Teen suicide has risen in South Korea in the past 10 years to become the number 1 cause of death in 2016.
A report released by Statistics Korea lists the suicide rate per 100,000 aged between 9-24 at 7.8 in 2016, up from 6.0 in 2006.
The corresponding figure was 7.4 in 2003, 10.3 in 2009 and 7.2 in 2015. In 2006, suicide was second to traffic accidents as the highest cause of death among teens.
The nation’s suicide rate has been on the rise since the early 1990s, peaking in 1998 due to the economic downturn. It began declining again slightly afterwards, but since 2000 it has generally been on the rise.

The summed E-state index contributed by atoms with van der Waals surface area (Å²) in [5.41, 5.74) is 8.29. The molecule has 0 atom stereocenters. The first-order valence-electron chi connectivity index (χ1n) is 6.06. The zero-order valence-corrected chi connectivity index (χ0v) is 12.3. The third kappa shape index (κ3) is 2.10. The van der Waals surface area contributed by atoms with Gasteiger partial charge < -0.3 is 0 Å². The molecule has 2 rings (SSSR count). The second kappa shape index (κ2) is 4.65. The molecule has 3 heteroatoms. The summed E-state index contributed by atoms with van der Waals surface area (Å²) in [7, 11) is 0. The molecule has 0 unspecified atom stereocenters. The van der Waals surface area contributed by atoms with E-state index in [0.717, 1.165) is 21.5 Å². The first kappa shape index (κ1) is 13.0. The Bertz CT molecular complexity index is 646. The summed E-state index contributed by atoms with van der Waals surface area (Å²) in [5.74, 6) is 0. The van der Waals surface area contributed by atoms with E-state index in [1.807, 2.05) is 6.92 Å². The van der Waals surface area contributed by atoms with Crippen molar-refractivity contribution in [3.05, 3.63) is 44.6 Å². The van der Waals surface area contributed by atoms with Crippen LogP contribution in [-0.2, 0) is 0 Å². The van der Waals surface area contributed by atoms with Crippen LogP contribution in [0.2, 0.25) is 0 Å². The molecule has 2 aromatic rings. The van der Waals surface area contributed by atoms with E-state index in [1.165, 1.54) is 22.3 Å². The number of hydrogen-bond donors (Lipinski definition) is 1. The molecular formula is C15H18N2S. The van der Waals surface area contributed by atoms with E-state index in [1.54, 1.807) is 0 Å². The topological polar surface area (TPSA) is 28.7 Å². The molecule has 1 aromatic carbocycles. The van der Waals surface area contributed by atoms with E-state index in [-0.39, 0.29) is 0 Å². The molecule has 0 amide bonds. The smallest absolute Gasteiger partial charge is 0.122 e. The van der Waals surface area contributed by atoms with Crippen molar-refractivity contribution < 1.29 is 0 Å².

With ongoing pressure to get good grades, many teens suffer depression due to chronic stress; however, the report showed 32.7% of young people admitted to suffering from stress in 2017, a decrease compared to 46.5% a decade ago.
Korean teens often discuss how difficult their lives are as they endure 12-16 hour days at school, as well as economic and social pressures.
“When I go home, I really just want to cry. Of course there are kids who are stronger than me out there, but I think life is just really sad. I just want a break…” — Korean Middle Schooler
According to the report, there were 8.99 million 9-24-year-olds in South Korea last year, accounting for 17.4% of the total population, but this is actually the lowest ratio of young people in the country since 1970.
The number is expected to fall further to 11.1% in 2060. Fewer marriages and a very low birthrate are cited as reasons for the declining age group.
With more exposure and discussion, hopefully the suicide rate among teens will decrease and therefore the number of teens in Korea rise.